Engine Cowling Assembly

The cowling was a big chunk of gray resin. For photographic reasons, the prop has to rotate, so I attached a tube to the back of the cowling as a the prop shaft bearing, and a pin to the prop, so it would run smoothly, when assembled. In order to make the engine fit, I had to mill-out nearly all of the material on the back, to form only a thin shell. Then the cowling got a coat of Alclad. The cooler was painted with Revell copper (92) and Alclad, equipped with a syringe needle, and glued on the cowling. A piece of thick syringe was added as the first exhaust pipe, and the prop installed.

Engine Assembly

Initially I wanted to keep the original resin engine, but decided, that it has too much visibility to have half-cylinders front and rear. So I scratch-built a new one. Chunks of 2mm brass tubing made the Daimler's six cylinders, pieces of wire sticking out on top of the valve shafts. The crank case was made from pieces of a 72nd scale bomb from the scrap box. The cam shaft was made out of a simple pin, and the rockers symbolized by bent pieces of brass sheet. Exhaust tubes were cut from 0,8mm syringe, and the intake manifold was done from soft wire, covered in Mr. Surfacer 500. Cooling lines from hair-thin copper wire, and there goes my engine! Painting was fixed by Tamiya black, Alclad and Humbrol metal (53).

Landing Gear Assembly

The tires got a paint of Tamiya black, the spokes of the wheels came from the PE fret. The provided bits of the axle were quite gross, so I decided to make my own. A piece of syringe served as the hollow axle, two pins as spacers, and a several windings of nylon filament to bind them in place. The loose ends were used as tensioning lines for the landing gear assembly. The alignment of the subassembly was quite tricky, in particular the V-struts. I used calipers and tape to get the positions of the parts right, but after some superglue, it didn't look bad at all.

Bits and Pieces

I glued small bits of PE on the tensioning strings, which are supposed to pass for pre-loading devices. A generator was made of bits of plastic, and a piece of brass sheet.

The plastic for the generator body was coated with Surfacer to form an 8-shape , the brass cut to roughly resemble a small prop, and then its blades twisted. It was painted black, the tiny rotor glued on top, the part then attached to the strut with two thin coils of wire. The levers of the rudders made from folded bits of sheet were added, as well as control cables for the rudders. I added hinges to the rudders and ailerons, and the skid below the rear end.


At first I applied a coat of future, in the areas where decals were supposed to go. The kit's decals by "Dead Design" were already hinting at what was coming up: While rather thin, they were completely impervious to any softener, and started cracking on the edges. On top, they were somewhat transparent, and the wood grain showed through. I sanded the fractures out, and prepared simple masks from post-it notes, to spray white around the black crosses. The decals on the fuselage were put on with a lot of care, and went OK. On the upside, the decals did not silver.


For the gunner's cockpit I had to scratch-build a new seat, which was then equipped with simple hip safety belt from a small PE fret I've found in the bits-and-pieces box.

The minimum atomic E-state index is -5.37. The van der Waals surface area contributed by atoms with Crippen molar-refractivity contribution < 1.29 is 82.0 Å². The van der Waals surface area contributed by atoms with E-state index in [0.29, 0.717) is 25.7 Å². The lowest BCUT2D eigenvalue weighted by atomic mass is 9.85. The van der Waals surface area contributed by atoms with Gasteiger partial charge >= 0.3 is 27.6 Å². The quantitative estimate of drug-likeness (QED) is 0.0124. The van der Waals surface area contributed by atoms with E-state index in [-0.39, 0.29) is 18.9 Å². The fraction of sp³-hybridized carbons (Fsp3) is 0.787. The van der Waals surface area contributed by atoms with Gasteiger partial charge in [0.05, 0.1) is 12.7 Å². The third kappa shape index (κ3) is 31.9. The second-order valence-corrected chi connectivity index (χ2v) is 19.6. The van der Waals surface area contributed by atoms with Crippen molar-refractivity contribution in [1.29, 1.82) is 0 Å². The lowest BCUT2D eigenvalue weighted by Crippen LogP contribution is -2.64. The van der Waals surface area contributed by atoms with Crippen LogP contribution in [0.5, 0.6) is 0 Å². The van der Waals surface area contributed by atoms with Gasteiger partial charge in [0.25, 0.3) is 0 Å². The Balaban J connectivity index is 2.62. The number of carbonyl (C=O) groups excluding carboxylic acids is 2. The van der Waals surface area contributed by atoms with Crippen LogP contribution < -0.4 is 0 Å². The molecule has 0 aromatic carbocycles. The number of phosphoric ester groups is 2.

The instruments came in the kits. The seat for the pilot was in the kit (again PE belts added), as well as the steering column. The steering wheel and the instrument panel came also from the PE-set. The panel was underlain with a clear foil, which was painted white on the rear side. I scratched in the scales and needles of the instruments, and then painted also the back side black. The borders of the cockpit sides were padded up with Surfacer 500. The masking in this area was tricky, so I took pieces of old decal, and applied them on the padding with a lot of softener - to a nice effect.


The gunner's wind shield was also part of the kit's PE offering. Glued on a piece of clear foil, I cut it out, glued on the plane. The pilot's canopy was provided in the kit, as a vacu-formed part. I cut it out with small scissors, and superglued it in front of the pilot’s carrel. The frame was fixed from a strip of thin aluminum foil.


The engine was set into the fuselage, and the cowling glued on. After a number or "operations" on the cowling, like additional layers of paint or glue and re-sending, it did not fit smoothly on the fuselage. I filled the gap with superglue, using a trick I came up with: a toothpick with a small incision in the tip holds superglue like a fountain pen. If another crevice is touched, the glue spreads into that gap (capillary effect), not spilling on the surface. This way, also painted surfaces can be handled, with little risk of damage. The bridged gap was the touched-up with the wood-technique.


Pre-shading was not an option with the used technique, so I tried something different: thin coat of Tamiya smoke was applied to give the wing some plasticity. On top I masked the ribs, and sprayed only on their outside. This generates the impression of additional depth. Between the wings, where I could not really mask, I applied this shading free hand, with acceptable effects. The smoke traces from the exhausts were sprayed on behind the pipes and behind the crank case venting. Some traces inside the cockpits, on the landing gear and in joints were accentuated with thinned black and burnt umber artist oils. The cowling had initially an accident: I tried to clean some fluff from the surface with alcohol, during which the paint was stained. I thought about re-painting it, but then decided that it's convincing enough as old metal. The tires were brightened up with some pastels. Initially I wanted to keep the plane glossy, but then decided to give it at least partially a flat finish. In the end, I applied different gradients of "flatness" in different areas, to achieve the optimal effect.


The little winged piano asked for a lot of work, but resulted in a real eye-catcher. While I'm not to deep into WWI material, this little biplane was fun to build, and is even more fun to behold.


FLUG-Informationen IV/1991 WIEN (publication of the Austrian Aviation Archive).